Is Fernando Alonso tired of Formula 1? Or was the Spaniard just trying to get a message across when he said he's tempted by other series? Jonathan Noble analyses what's behind Alonso's comments.
Fernando Alonso's tactical genius on track is well known, but he is equally a master player when it comes to getting his message across off it.
That's why it is always important to listen to not only what he says. You have to understand exactly why he has said the things he has.
The Hungarian Grand Prix weekend was no different, as Alonso raised a few eyebrows right at the end of his regular Saturday appearance at McLaren's post-qualifying media session.
After more than 20 minutes of the team talking about fresh frustrations in qualifying, Alonso cheekily let the world know that all was not right with how he feels about F1 these days.
“I love motorsport, all the categories, and it is true that F1 is not exactly the same, or as exciting as it was in the past – at least to me – to drive the cars two or three seconds faster than GP2 car,” he said, when asked about current motivation levels.
"Right now, there is huge motivation and a fantastic project that I am in right now with McLaren-Honda. My first go-kart was a McLaren-Honda replica and I am in a real McLaren-Honda, so I am enjoying this process of getting competitive starting from zero.
"But with no testing, with these tyres, with these limitations, with the calendar for example of next year, there is the temptation [for doing] other categories, that is true."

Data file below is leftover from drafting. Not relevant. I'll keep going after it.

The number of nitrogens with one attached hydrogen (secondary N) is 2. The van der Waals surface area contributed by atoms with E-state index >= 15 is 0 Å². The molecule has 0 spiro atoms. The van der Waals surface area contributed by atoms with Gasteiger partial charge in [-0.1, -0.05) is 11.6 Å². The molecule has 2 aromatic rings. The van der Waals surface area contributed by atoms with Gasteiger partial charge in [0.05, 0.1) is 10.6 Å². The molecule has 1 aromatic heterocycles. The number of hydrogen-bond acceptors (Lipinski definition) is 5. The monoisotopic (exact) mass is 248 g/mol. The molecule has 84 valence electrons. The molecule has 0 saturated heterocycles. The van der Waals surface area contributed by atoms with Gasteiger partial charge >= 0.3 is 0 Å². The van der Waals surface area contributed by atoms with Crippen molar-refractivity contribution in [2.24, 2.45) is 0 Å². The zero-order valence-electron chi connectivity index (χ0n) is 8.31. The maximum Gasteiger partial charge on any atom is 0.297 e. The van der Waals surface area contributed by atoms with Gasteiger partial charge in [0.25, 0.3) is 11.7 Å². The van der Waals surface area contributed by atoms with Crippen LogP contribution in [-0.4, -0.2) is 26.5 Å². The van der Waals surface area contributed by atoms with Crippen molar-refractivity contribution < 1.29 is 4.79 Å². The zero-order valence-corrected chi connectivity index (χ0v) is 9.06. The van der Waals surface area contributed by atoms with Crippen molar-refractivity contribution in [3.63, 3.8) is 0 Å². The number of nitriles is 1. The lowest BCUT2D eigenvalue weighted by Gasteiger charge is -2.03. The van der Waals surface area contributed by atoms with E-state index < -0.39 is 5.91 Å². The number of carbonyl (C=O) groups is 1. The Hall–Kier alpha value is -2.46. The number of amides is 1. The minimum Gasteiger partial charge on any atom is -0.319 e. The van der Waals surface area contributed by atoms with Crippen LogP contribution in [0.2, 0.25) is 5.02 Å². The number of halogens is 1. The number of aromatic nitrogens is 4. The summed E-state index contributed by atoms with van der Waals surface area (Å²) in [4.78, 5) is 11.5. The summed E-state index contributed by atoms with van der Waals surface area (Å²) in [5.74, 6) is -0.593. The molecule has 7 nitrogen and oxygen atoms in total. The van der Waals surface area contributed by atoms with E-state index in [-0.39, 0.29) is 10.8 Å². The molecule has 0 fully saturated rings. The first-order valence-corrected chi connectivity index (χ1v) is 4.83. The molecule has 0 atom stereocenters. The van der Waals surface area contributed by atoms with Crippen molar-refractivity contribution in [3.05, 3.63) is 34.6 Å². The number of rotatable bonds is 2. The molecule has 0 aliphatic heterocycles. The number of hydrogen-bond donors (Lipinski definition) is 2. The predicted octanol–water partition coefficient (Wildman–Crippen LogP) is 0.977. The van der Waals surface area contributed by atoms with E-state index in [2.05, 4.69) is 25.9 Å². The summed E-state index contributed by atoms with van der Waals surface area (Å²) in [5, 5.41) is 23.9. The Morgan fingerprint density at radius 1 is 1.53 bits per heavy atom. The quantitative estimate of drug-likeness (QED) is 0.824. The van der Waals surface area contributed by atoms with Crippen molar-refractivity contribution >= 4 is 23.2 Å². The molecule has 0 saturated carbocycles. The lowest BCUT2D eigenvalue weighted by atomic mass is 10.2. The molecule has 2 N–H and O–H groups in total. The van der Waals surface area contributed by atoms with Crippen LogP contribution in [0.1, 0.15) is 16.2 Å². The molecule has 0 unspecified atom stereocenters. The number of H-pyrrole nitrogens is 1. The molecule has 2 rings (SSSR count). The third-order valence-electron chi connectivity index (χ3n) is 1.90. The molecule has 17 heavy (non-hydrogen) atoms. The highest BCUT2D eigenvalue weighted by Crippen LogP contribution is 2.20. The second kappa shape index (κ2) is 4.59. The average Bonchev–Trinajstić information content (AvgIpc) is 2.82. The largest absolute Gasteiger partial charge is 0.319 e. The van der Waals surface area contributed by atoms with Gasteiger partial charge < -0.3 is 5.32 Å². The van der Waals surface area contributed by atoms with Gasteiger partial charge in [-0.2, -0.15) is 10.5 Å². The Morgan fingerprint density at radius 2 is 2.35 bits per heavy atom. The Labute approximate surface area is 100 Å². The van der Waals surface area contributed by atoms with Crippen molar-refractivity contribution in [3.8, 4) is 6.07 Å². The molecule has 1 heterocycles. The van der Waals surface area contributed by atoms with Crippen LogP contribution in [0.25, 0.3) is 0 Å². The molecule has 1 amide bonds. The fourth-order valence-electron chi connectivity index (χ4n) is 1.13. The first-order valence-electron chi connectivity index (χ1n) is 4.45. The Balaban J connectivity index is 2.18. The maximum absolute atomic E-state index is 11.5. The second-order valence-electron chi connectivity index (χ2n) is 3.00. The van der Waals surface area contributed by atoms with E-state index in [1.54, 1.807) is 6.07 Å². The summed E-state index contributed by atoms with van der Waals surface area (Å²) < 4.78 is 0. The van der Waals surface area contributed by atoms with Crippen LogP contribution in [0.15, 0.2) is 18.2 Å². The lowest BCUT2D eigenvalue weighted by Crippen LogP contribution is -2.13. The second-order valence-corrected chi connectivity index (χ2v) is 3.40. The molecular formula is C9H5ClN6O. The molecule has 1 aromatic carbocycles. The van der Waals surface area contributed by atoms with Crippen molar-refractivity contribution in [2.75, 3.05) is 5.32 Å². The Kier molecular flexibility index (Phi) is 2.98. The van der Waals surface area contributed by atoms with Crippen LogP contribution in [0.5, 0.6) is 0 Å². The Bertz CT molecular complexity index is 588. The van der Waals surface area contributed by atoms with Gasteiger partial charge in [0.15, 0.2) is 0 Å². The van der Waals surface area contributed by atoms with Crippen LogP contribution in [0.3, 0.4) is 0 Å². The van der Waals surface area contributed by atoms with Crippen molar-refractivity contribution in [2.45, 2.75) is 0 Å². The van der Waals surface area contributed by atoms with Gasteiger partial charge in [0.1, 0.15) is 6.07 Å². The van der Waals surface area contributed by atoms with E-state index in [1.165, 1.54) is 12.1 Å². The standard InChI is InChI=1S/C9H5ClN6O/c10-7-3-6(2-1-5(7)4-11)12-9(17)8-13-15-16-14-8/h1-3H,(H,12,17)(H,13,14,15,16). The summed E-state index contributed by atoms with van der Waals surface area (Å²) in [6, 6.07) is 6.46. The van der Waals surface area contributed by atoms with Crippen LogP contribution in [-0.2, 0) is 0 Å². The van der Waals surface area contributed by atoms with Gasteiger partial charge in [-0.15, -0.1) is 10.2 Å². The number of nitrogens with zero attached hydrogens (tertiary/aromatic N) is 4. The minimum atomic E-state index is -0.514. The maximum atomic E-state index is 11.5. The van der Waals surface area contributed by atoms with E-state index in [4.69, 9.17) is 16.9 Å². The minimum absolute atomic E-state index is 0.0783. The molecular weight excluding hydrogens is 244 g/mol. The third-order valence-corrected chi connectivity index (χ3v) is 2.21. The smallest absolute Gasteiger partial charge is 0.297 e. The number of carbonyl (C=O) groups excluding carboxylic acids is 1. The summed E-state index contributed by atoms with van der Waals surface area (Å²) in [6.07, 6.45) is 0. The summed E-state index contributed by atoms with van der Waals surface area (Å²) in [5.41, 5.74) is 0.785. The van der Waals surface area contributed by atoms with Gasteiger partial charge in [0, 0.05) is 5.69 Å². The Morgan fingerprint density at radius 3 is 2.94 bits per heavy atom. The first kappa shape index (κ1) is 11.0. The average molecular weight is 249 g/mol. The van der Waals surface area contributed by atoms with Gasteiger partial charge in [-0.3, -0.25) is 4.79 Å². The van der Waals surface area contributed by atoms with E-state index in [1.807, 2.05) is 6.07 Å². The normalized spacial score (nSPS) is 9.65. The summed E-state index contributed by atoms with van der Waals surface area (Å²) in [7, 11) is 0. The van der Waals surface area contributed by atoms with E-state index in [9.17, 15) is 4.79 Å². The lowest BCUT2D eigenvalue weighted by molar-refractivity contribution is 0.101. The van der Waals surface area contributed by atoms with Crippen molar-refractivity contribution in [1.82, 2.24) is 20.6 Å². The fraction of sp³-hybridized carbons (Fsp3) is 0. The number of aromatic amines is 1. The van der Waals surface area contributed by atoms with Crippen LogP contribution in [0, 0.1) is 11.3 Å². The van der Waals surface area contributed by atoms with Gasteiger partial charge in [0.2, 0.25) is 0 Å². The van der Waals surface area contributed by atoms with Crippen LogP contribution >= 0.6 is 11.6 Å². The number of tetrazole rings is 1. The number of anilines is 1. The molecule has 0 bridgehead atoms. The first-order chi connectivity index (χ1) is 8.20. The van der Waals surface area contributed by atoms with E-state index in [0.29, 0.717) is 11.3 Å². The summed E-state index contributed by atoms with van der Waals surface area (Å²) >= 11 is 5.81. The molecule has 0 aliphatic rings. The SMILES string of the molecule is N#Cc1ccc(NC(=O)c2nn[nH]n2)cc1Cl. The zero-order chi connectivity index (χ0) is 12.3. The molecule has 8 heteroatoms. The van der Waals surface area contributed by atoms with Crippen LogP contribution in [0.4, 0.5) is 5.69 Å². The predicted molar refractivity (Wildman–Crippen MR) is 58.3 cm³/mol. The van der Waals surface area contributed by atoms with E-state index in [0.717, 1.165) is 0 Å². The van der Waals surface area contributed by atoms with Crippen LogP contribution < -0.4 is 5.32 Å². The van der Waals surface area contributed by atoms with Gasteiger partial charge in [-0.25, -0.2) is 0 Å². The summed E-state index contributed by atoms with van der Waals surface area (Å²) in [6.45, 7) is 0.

A real quit threat?
Had Alonso not countered his final remark with an explanation about his motivation for the McLaren-Honda project, then it may have been interpreted as a quit threat. But the reality is this was anything but.
However, there was a message he wanted put out there.
It is fair to say that Alonso's performances on track right now are nowhere near what he was expecting when he signed up for the new McLaren-Honda era.
There was always an expectation that the early days would be a struggle, and that there would be a long climb to the summit of F1 glory.
The scale of the challenge was rammed home to him on the eve of the season, amid McLaren's huge testing woes, and since then life has not been much easier.
But don't imagine for one second that Alonso's temptation to see what else is out there is fuelled because he is fed up that the McLaren-Honda partnership isn't pushing on as much as he would have liked.
In fact, you only needed to look at how he reacted as soon as his car stopped short of the pits during his first run in Q2 to know that he is committed to the cause.
Did he mouth off at the team at another opportunity gone begging when his car rolled to a halt? Did he throw his steering wheel on to the ground and storm off in a huff? No.
Instead, in the punishing hot conditions, and up a bigger gradient that is ever noticeable on television, he did all he could to try to push his car back in to the pits in the hope that he could get it fixed and back out on track.
"I love my sport you know," he said afterwards. "It doesn't matter if you are last, or if you are 15th or if you are on pole position, you want to drive the car and you want to enjoy it out there."
So what is wrong then?
The answer is simple: F1's rule book is annoying him.
For Alonso has found himself trapped in a scenario where progress in pushing forwards with McLaren-Honda is not limited by the capabilities of his team or his engine partner: it's hampered by restrictive regulations.
Having Honda on the back foot is one thing; but having Honda in difficulty and unable to make the progress it wants – amid limits on the number of power units it can use, engine homologation restrictions and a tiny token allocation – has left him a prisoner of circumstance.
It was quite telling that, during his media session on Saturday, a question about tyre sensors on modern F1 cars was steered in a different direction. It showed what is dominating his thought process right now.